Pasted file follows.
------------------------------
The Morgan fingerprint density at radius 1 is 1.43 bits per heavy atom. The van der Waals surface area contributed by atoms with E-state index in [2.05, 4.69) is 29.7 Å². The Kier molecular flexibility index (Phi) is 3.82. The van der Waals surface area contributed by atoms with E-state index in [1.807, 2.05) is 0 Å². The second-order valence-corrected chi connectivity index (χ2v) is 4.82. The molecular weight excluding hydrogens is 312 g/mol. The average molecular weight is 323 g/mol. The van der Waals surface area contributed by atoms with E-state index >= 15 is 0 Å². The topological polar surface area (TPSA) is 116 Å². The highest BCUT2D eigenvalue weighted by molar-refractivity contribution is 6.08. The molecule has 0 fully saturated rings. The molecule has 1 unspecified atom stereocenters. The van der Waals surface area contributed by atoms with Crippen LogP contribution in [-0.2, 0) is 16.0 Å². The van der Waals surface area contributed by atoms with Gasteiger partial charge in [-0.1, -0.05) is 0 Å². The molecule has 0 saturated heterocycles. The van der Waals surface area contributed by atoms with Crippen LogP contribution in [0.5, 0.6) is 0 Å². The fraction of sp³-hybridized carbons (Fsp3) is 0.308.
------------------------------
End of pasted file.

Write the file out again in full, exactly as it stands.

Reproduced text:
The Morgan fingerprint density at radius 1 is 1.43 bits per heavy atom. The van der Waals surface area contributed by atoms with E-state index in [2.05, 4.69) is 29.7 Å². The Kier molecular flexibility index (Phi) is 3.82. The van der Waals surface area contributed by atoms with E-state index in [1.807, 2.05) is 0 Å². The second-order valence-corrected chi connectivity index (χ2v) is 4.82. The molecular weight excluding hydrogens is 312 g/mol. The average molecular weight is 323 g/mol. The van der Waals surface area contributed by atoms with E-state index >= 15 is 0 Å². The topological polar surface area (TPSA) is 116 Å². The highest BCUT2D eigenvalue weighted by molar-refractivity contribution is 6.08. The molecule has 0 fully saturated rings. The molecule has 1 unspecified atom stereocenters. The van der Waals surface area contributed by atoms with Crippen LogP contribution in [-0.2, 0) is 16.0 Å². The van der Waals surface area contributed by atoms with Gasteiger partial charge in [-0.1, -0.05) is 0 Å². The molecule has 0 saturated heterocycles. The van der Waals surface area contributed by atoms with Crippen LogP contribution in [0.5, 0.6) is 0 Å². The fraction of sp³-hybridized carbons (Fsp3) is 0.308.